In Winnie-the-Pooh, there is a significant moment when the bear is asked whether he wants honey or condensed milk with his bread. He replies “both”. You can get away with this sort of thing if you are a much loved character in children’s literature. But it is more problematic when great nations start behaving in a childish fashion. When Americans are asked what they want – lower taxes, more lavish social spending or the world’s best-funded military machine – their collective answer tends to be “all of the above”.
The result is that the US is piling up debt. A budget deficit of about 12 per cent of gross domestic product is understandable as a short-term reaction to a huge financial crisis. What should worry Americans is that, with entitlement spending set to surge, there is no credible plan to bring the budget deficit under control over the medium term.
The US has formidable strengths that will allow its government to be profligate for far longer than other nations could get away with. But if the US keeps running huge deficits, sooner or later the country will start flirting with bankruptcy. Oddly, it might be best if the crisis came sooner rather than later. For a surprising number of countries, running out of money has been the prelude to national renewal.
The two biggest and most beneficial geopolitical stories of the past 30 years – the spread of democracy and of globalisation – were driven by a succession of states finding their coffers empty.
The background to Deng Xiaoping’s liberalisation of the Chinese economy in 1978 was a fiscal and foreign exchange crisis. Finding itself desperately short of cash, the Chinese government was much more willing to embrace heterodox economic ideas that promised to deliver faster growth and higher revenues. The rest is history.
It was the same story when India embraced economic reform in 1991. The Indian government found itself with foreign reserves that were worth just two weeks’ worth of imports. The Indians had to send gold to London to secure an emergency loan from the International Monetary Fund. But Manmohan Singh – then finance minister, now prime minister – urged his colleagues to “turn this crisis into an opportunity to build a new India”. They succeeded triumphantly.
Or take Latin America in 1982. When Mexico defaulted on its debts in that year, it triggered an economic crisis across the whole continent. But the long-term consequences of that crisis were beneficial. As Michael Reid, author of a recent history, has pointed out, “dictatorships buckled under the opprobrium of economic failure”. The Argentine junta fell in 1983; Brazil moved to democracy in 1985.
Disastrous problems with government finances also played a huge role in provoking the reforms that eventually did for the Soviet Union. When Mikhail Gorbachev came to power in Moscow, he was faced with a national debt that almost doubled in his first three years in office. It was those financial pressures that helped to persuade him that economic reform – perestroika – was unavoidable.
By 1989, the whole of the Soviet bloc was struggling under the weight of rapidly increasing foreign debts. Why did the East German government not shoot demonstrators in the streets in October 1989? In large part, it was because it could not afford to. East Germany was on the verge of bankruptcy and desperately negotiating with West Germany for a loan.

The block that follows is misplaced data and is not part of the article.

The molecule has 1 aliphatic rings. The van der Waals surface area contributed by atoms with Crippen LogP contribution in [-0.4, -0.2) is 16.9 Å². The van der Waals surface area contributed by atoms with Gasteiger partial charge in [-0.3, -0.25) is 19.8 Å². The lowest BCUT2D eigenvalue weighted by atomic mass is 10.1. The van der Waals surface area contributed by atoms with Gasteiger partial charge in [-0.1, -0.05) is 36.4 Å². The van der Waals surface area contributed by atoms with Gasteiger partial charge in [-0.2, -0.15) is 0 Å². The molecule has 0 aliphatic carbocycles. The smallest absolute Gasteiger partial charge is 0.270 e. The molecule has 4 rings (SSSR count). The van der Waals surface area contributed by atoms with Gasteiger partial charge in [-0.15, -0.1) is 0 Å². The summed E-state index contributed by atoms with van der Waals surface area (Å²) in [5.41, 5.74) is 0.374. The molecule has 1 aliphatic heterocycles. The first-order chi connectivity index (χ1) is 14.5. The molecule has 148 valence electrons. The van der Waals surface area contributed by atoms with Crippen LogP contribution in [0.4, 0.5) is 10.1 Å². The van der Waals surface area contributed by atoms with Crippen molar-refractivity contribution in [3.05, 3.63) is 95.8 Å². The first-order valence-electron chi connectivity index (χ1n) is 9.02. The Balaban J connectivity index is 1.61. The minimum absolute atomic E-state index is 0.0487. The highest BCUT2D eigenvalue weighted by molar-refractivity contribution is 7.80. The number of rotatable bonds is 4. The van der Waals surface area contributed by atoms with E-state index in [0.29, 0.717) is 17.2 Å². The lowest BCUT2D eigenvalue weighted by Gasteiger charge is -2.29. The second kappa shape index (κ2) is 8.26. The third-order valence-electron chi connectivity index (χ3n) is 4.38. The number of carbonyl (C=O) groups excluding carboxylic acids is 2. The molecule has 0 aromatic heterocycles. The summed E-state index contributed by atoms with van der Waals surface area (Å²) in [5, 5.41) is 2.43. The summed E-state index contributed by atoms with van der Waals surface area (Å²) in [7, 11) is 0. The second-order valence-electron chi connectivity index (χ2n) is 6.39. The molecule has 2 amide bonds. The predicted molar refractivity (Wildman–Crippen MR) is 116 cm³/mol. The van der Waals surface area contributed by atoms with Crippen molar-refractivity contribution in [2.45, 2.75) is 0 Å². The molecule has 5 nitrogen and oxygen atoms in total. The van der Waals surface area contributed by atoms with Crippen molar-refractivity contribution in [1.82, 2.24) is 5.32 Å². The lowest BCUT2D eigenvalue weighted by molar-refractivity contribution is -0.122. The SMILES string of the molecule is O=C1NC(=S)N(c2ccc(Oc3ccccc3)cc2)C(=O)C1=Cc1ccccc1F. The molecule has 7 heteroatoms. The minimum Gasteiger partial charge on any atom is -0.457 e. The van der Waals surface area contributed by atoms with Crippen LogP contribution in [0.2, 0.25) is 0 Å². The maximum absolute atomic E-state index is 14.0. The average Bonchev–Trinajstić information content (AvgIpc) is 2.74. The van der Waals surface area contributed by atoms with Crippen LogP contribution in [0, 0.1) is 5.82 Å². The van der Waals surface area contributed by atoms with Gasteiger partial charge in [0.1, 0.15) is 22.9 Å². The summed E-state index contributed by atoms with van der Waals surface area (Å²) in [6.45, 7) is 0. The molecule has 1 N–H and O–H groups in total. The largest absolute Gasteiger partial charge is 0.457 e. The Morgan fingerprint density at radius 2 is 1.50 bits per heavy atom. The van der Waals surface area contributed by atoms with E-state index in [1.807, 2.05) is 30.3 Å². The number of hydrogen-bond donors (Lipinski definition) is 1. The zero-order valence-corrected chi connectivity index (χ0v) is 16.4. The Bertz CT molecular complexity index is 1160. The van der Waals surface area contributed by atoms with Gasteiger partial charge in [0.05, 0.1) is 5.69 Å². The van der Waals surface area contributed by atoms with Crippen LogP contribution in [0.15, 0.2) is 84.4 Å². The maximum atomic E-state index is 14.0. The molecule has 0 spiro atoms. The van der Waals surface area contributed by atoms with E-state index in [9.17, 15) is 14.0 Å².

These salutary brushes with national bankruptcy do not only happen to under-developed Asian nations, flaky Latin American dictatorships and crumbling communist regimes. The British still shudder at the memory of the UK government having to go “cap in hand” to the IMF in 1976. It was humiliating – but it served a useful purpose. Britain’s brush with bankruptcy helped to convince the voters that things really needed to change, and prepared the ground for Thatcherism. France had a similar experience in the early 1980s – when capital flight from the country and collapsing tax revenues forced the government of François Mitterrand to abandon its hard-left policies.
Sometimes, if a government is truly rotten – East Germany in 1989 or France in 1789 – it is a good thing if a fiscal crisis leads to political collapse. But for most normal countries, it is much better to get close to the edge of national bankruptcy than actually to go over the Niagara Falls of sovereign default. As Britain discovered in the 1970s and India found in 1991, looking over the edge can create the atmosphere of crisis that allows governments to win the arguments for economic reform. An actual sovereign default, however, can destroy confidence and trust among citizens and investors for years.
Perhaps the most memorable thing said so far by an official in Barack Obama’s administration was the remark by Rahm Emanuel, the White House chief of staff, that “you never want a serious crisis to go to waste”. Mr Emanuel was widely condemned for flippancy and cynicism. But an examination of world history over the last 30 years suggests he was definitely on to something. Those much discussed emerging powers, the Brics (Brazil, Russia, India and China) all needed a fiscal crisis to set them on the road to economic reform and national resurgence. America may one day be lucky enough to experience its very own national fiscal crisis. Let us hope it is not wasted.